Jazz guitarist, educator and JGT contributor, Chuck Anderson provides some insight into what makes a modal song.
The modes are a series of seven scales that originated from what we now know as the major scale. Pythagoras, the musician, astronomer and mathematician, developed the Ionian (major) scale which had the notes of C D E F G A and B. Since there were no sharps or flats in music at that time, new scales could only be formed by staring this same scale on a note other than C. In this way, the relationships between notes would change and the result would be a “new” scale.
Today, it is more effective to calculate each mode from a common tone for example, C. Here are the modes starting on a C note.
C Dorian C D Eb F G A Bb C
C Phrygian C Db Eb F G Ab Bb C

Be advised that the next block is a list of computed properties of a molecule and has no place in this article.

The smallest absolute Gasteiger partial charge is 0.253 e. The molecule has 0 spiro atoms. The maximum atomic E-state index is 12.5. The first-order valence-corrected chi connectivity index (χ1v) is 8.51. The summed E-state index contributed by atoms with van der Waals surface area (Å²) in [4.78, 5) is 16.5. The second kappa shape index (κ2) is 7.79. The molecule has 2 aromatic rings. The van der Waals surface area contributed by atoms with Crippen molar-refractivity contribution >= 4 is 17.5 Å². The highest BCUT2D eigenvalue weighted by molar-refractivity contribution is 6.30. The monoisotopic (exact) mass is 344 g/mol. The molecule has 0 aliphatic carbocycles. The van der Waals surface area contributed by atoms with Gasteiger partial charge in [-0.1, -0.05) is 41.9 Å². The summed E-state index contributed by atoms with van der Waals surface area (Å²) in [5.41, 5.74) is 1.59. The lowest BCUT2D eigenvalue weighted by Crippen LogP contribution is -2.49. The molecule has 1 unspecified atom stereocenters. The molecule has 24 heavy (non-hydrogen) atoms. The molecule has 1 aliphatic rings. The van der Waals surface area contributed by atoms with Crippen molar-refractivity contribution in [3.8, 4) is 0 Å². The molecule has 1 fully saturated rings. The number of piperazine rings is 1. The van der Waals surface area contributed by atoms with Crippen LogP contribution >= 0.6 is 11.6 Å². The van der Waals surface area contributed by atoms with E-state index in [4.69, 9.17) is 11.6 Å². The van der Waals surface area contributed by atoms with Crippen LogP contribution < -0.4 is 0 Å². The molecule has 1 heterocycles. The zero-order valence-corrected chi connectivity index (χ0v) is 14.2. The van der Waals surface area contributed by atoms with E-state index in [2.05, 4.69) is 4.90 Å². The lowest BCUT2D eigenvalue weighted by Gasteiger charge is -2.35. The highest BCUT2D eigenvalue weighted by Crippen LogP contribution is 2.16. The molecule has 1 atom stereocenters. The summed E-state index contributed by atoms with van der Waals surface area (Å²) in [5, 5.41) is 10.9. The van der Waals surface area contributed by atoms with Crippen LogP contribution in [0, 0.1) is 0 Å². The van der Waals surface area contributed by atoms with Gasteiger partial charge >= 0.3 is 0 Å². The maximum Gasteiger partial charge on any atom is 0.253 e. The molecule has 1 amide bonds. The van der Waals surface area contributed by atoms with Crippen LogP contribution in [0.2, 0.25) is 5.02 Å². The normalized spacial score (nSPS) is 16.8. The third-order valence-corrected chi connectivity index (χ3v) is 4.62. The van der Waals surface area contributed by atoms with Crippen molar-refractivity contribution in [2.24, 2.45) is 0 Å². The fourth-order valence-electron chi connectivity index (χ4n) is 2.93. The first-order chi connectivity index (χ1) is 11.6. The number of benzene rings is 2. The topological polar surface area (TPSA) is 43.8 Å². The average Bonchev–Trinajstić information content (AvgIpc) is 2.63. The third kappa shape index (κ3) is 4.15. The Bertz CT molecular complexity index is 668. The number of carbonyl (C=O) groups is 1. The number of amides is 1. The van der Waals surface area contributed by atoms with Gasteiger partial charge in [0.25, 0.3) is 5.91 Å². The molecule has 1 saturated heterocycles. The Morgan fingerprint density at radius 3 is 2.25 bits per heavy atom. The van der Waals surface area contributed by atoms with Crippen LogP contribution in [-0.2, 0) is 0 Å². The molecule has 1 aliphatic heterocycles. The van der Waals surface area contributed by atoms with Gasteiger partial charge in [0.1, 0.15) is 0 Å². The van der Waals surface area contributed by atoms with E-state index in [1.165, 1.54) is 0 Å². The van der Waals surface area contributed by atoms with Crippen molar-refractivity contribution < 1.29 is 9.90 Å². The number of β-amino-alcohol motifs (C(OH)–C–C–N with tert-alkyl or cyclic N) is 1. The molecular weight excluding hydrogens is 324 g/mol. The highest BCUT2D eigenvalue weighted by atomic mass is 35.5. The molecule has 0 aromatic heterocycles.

C Lydian C D E F# G A B C
C Mixolydian C D E F G A Bb C
C Aeolian C D Eb F G Ab Bb C
C Locrian C Db Eb F Gb Ab Bb C
C Ionian C D E F G A B C
Chuck Anderson’s “Flight” – great example of the Lydian in the opening theme.
It’s the distance between each 2 notes that differentiates one mode from another. Chords can be developed from each mode by staying inside the scale and building chords in thirds which is the use of every other note in a scale. It’s also common to build chords in fourths known as quartal chords.
So, what makes a song modal? One obvious characteristic is the use of a specific scale with its related chords.
Two Types of Modal Songs
1) A song may have its melody, chords and solos confined to a mode. This would clearly qualify as a modal song.
2) The second type would be a song whose melody and chords are not modal but are usually major or minor key based. The solos, however, may be modal. This still qualifies as a modal song. It’s quite common to have a key based theme but a modal improvisation.
Multiple modes can also be used in a composition and/or a solo.
An album of mine called “Freefall” was created as a modal album. Every track demonstrates a mode. All seven modes are represented in this album.
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